Example 9: A start-up established in the USA, without any business presence or establishment in the EU, provides a city-mapping application for tourists. The application processes personal data concerning the location of customers using the app (the data subjects) once they start using the application in the city they visit, in order to offer targeted advertisement for places to visits, restaurant, bars and hotels. The application is available for tourists while they visit New York, San Francisco, Toronto, Paris and Rome.
The US start-up, via its city mapping application, is specifically targeting individuals in the Union (namely in Paris and Rome) through offering its services to them when they are in the Union. The processing of the EU-located data subjects’ personal data in connection with the offering of the service falls within the scope of the GDPR as per Article 3(2)a. Furthermore, by processing data subject’s location data in order to offer targeted advertisement on the basis of their location, the processing activities also relateto the monitoring of behaviour of individuals in the Union. The US start-up processing therefore also falls within the scope of the GDPR as per Article 3(2)b.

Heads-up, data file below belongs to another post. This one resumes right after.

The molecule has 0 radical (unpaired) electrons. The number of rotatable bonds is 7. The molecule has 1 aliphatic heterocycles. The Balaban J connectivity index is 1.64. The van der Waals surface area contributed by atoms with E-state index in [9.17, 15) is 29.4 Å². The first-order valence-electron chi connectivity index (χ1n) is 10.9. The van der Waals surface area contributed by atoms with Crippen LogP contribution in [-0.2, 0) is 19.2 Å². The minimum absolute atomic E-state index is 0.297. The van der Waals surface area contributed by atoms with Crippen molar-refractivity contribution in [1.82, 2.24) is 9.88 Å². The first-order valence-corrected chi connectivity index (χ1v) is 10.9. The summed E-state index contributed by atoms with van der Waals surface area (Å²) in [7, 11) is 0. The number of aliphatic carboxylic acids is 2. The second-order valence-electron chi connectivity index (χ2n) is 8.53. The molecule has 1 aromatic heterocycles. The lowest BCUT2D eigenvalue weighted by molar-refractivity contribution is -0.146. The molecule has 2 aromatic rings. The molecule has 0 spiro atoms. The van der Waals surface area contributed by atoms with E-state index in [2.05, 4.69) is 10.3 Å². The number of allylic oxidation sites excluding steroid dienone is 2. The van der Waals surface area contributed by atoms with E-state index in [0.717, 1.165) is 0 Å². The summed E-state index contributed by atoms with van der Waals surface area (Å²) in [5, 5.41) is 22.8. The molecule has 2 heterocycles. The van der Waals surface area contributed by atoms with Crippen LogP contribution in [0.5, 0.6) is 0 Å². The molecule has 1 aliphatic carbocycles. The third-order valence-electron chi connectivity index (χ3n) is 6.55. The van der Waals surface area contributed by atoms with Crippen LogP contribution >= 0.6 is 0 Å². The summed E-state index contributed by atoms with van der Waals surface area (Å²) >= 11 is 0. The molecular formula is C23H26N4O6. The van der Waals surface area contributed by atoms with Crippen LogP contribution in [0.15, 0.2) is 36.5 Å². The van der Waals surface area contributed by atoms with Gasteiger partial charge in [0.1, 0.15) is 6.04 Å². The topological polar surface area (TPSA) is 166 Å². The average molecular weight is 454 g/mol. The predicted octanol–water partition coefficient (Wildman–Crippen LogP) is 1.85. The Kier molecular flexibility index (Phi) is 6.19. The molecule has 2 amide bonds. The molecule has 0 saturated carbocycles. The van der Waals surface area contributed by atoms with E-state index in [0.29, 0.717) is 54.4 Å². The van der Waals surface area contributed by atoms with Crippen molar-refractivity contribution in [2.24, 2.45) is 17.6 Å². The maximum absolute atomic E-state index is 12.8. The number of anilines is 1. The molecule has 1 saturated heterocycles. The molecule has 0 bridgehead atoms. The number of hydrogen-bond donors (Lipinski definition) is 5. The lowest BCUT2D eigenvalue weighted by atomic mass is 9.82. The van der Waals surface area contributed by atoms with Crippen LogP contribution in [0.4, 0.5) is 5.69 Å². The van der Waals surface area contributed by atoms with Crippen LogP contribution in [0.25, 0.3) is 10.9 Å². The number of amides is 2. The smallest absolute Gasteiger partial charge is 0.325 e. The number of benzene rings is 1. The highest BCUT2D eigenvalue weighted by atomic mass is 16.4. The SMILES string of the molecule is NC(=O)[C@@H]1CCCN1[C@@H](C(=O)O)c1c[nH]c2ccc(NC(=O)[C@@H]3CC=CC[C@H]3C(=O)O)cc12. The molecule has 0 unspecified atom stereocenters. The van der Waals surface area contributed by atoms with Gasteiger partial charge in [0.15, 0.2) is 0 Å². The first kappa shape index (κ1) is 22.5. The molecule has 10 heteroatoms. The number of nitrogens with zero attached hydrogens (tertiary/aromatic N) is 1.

The EDPB also wishes to underline that the fact of processing personal data of an individual in the Union alone is not sufficient to trigger the application of the GDPR to processing activities of a controller or processor not established in the Union. The element of “targeting” individuals in the EU, either by offering goods or services to them or by monitoring their behaviour (as further clarified below), must always be present in addition.